Arab Conquest of Sind (712 A.D.)

The religion Islam was born at Mecca in Arabia. Its founder was Prophet Muhammad. But his teachings made the wealthy people of Mecca his enemies. Therefore, he migrated to Medina in 622 A.D., which was the starting point of the Muslim calendar and the Muslim era called hijra. After eight years he returned to Mecca with his followers. He died in 632 A.D.

The followers of Muhammad set up an empire called the Caliphate. The Umayyads and the Abbasids were called the caliphs. They expanded their rule by conquests and spread their religion Islam. In 712 A.D., Muhammad bin Qasim invaded Sind. He was the commander of the Umayyad kingdom. Qasim defeated Dahir, the ruler of Sind and killed him in a well-contested battle. His capital Aror was captured. Qasim extended his conquest further into Multan. Qasim organized the administration of Sind. The people of Sind were given the status of zimmis (protected subjects). There was no interference in the lives and property of the people. Soon, Qasim was recalled by the Caliph.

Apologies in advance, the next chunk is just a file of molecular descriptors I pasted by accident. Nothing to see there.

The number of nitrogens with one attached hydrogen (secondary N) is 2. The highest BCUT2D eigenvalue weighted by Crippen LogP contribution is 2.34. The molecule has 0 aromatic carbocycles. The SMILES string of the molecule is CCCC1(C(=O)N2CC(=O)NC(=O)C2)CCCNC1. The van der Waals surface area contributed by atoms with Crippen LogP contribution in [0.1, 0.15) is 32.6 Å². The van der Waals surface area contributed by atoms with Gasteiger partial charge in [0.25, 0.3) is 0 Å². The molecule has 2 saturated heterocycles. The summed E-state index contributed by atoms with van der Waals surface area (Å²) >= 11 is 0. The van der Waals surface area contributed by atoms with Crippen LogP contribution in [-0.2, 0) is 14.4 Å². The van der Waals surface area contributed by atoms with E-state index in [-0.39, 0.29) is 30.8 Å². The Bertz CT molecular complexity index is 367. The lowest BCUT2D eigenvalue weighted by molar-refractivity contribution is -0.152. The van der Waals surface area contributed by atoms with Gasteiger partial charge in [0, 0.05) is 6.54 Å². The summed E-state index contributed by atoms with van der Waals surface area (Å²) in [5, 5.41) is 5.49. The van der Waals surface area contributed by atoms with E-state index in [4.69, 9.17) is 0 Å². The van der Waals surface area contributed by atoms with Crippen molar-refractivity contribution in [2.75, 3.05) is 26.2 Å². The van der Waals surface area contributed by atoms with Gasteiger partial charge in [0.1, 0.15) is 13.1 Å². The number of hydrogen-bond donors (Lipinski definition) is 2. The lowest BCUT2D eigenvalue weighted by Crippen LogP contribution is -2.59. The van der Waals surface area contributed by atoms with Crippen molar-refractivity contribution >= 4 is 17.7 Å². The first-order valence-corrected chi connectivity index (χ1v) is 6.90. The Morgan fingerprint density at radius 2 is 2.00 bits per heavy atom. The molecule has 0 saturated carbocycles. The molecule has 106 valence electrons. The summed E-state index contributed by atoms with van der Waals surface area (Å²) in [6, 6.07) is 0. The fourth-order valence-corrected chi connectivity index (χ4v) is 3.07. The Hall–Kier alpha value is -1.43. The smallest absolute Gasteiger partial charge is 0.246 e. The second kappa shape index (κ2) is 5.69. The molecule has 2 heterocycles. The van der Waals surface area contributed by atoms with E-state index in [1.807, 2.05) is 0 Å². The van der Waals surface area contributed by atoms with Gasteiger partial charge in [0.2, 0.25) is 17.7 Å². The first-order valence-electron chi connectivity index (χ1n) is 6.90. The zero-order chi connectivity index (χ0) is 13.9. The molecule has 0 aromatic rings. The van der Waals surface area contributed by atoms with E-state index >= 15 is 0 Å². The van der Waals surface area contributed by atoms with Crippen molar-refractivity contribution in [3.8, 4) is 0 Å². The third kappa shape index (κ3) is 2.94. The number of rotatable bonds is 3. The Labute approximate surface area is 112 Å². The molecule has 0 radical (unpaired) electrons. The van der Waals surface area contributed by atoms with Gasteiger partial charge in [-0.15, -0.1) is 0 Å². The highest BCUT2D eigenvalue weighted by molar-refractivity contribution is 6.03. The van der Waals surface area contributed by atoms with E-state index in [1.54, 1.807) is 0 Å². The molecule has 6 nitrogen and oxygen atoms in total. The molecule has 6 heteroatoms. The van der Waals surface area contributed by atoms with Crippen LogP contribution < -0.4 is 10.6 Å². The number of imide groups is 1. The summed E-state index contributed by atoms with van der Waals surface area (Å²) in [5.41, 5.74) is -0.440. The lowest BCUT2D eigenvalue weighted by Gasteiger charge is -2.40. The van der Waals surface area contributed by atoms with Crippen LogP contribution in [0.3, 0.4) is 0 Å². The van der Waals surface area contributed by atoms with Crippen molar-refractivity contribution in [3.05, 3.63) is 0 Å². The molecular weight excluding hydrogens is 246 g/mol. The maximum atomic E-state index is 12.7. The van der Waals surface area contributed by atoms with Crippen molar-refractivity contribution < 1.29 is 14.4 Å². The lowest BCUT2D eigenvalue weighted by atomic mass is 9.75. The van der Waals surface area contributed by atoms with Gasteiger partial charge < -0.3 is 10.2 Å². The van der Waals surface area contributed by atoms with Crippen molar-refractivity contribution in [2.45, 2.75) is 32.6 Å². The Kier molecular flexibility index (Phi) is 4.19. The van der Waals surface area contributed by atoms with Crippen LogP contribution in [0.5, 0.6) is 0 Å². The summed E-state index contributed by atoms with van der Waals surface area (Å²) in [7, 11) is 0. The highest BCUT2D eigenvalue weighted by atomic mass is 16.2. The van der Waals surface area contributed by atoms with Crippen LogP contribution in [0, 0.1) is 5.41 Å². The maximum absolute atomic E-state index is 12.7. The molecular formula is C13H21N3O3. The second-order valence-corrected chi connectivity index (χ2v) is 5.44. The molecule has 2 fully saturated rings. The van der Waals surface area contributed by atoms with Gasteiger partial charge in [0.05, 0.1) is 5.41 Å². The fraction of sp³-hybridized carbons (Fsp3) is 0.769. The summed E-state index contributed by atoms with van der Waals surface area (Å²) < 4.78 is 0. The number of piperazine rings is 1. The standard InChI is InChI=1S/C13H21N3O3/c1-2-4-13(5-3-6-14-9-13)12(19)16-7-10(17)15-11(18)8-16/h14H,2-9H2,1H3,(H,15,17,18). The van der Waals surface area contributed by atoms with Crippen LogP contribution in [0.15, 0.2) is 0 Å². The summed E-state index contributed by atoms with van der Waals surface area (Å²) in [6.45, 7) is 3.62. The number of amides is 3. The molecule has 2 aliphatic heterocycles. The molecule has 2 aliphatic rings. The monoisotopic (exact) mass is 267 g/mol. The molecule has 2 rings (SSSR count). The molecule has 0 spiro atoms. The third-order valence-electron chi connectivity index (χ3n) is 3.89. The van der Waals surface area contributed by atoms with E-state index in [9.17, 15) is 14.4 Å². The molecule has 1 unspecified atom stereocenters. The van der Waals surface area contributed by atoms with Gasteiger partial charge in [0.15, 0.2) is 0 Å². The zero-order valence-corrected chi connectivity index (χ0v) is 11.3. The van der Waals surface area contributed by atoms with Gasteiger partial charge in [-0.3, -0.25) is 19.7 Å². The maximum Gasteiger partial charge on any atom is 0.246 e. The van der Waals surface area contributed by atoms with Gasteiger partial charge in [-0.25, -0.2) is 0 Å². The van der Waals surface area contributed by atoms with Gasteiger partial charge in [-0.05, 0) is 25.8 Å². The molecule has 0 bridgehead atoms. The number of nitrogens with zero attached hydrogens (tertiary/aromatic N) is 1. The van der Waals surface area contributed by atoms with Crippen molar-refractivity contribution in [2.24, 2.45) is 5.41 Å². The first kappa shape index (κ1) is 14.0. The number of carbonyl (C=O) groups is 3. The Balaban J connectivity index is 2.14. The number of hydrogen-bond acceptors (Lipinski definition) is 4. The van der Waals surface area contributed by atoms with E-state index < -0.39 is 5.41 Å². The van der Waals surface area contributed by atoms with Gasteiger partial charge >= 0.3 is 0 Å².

However, Sind continued to be under the Arabs. But the Muslims could not expand their authority further into India due to the presence of the powerful Pratihara kingdom in western India. Although the conquest of Sind did not lead to further conquests immediately, it had resulted in the diffusion of Indian culture abroad. Many Arab travelers visited Sind. Indian medicine and astronomy were carried to far off lands through the Arabs. The Indian numerals in the Arabic form went to Europe through them. Since Sind was a part of the Arab empire, the inflow of Indian knowledge was great.

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